Grad Nation’s Blends Boosts Grad Rates & Achievement

Grad Nation is a comprehensive effort to boost the nation’s graduation rate from about 75 percent to 90 percent by 2020. Launched in May 2010, Grad Nation is a project of America’s Promise. There are about 60 supporting sponsors and donors, one of them is Apex Learning, a digital high school curriculum provider based in Seattle.
A year ago Apex kicked off a Grad Nation blended learning partnership with four school districts that includes digital curriculum and professional services. With the goal of boosting graduation and college readiness, the projects feature students moving at their own pace, teachers freed up from whole group instruction to spend more time working one-on-one with students, and real-time data on student performance.
St. Mary’s County Public Schools in Southern Maryland is one of the partner districts. Superintendent Dr. Michael Martirano is already seeing progress. “The results we’re getting with our online and blended learning concept is just remarkable,” said Dr. Martirano.
The partnership offer came at a good time for Martirano, “I had to cut my operating budget, which was approximately $180 million, by $13 million.” He added, “We had to shift our resources. Grad Nation has allowed us to advance blended learning at a time when local funding is limited for innovative strategies.”
St Mary’s is a diverse county about 60 miles Southeast of Washington D.C. with a mixture of rural and urban challenges. Martirano’s main emphasis was to “accelerate students to achieve at their grade level–credit recovery starting at unit recovery–a true intervention.”
“Students use Apex Learning during the school day as a scheduled period,” explained Teri Citterman from Apex. “It’s a blended learning environment with a certified teacher who monitors each student.”
The district used the Apex curriculum at Great Mills High School last year and is expanding the program to include all three high schools in September. “[About] one in five students who graduated at Great Mills High School this year participated in an online offering,” said Martirano, “and the graduation rate increased eight percentage points from 75 percent to 83 percent.”
“I’m a huge proponent of this offering to the point; in these tough financial times I’ve added three new positions at our high schools with the intention of providing blended learning offerings for more students,” said Martirano. He continued, “I didn’t want another year to go by without us responding with a sense of urgency.”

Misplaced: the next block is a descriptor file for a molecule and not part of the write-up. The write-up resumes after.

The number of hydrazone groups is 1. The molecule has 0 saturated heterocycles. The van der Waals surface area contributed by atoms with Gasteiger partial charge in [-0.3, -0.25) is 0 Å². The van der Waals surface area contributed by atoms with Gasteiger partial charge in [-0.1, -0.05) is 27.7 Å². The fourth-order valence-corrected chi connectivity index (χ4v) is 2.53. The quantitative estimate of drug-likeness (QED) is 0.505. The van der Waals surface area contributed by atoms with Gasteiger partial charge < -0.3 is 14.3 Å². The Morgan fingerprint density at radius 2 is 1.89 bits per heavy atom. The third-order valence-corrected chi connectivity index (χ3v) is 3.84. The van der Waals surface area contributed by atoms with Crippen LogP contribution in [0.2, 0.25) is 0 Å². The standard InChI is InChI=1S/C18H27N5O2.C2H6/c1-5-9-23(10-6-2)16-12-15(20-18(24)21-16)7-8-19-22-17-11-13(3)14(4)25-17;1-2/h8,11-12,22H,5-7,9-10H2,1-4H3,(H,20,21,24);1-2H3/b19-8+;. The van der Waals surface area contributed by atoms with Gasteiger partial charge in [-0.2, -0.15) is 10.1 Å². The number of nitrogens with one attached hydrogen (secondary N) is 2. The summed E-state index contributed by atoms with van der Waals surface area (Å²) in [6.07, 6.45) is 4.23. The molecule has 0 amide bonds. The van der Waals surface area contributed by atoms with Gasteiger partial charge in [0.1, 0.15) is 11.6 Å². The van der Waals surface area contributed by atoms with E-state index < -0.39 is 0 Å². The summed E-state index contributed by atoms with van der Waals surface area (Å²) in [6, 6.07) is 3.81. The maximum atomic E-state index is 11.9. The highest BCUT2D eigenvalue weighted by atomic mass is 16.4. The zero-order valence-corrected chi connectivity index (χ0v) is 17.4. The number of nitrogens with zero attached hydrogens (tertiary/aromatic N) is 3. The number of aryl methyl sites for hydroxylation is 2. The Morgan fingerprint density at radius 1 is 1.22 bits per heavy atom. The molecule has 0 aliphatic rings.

Based on the early success, St. Mary’s is using system and Race to the Top funds to lease laptops in order to implement blended learning environments (see the recent blog on lease vs. buy). Last year, Year one funds were employed to improve their network infrastructure in order to advance the delivery of digital content. Ultimately, St. Mary’s goal is to put a digital device in the hands of every student so that all students have the opportunity to experience a blended learning environment.
Blended learning “created another pathway for students to be successful,” Martirano said. “My expectation from here over the next three to five years is to have blended learning be the norm and not the exception.” Continuing last year’s model, the district will be supporting teacher learning with a “robust professional development schedule” in partnership with Apex Learning.
Grad Nation is a useful umbrella with an appropriately ambitious goal. It created the frame for the productive partnership between a vendor and a school district. The partnership illustrates that a little guidance and support goes a long way when there is goal clarity and urgency.
With the Common Core State Standards and the shift to digital learning, “It is an invigorating time to be leading a school system–as a superintendent, you have to love the work!”

Tom Vander Ark

Tom Vander Ark is the CEO of Getting Smart. He has written or co-authored more than 50 books and papers including Getting Smart, Smart Cities, Smart Parents, Better Together, The Power of Place and Difference Making. He served as a public school superintendent and the first Executive Director of Education for the Bill & Melinda Gates Foundation.

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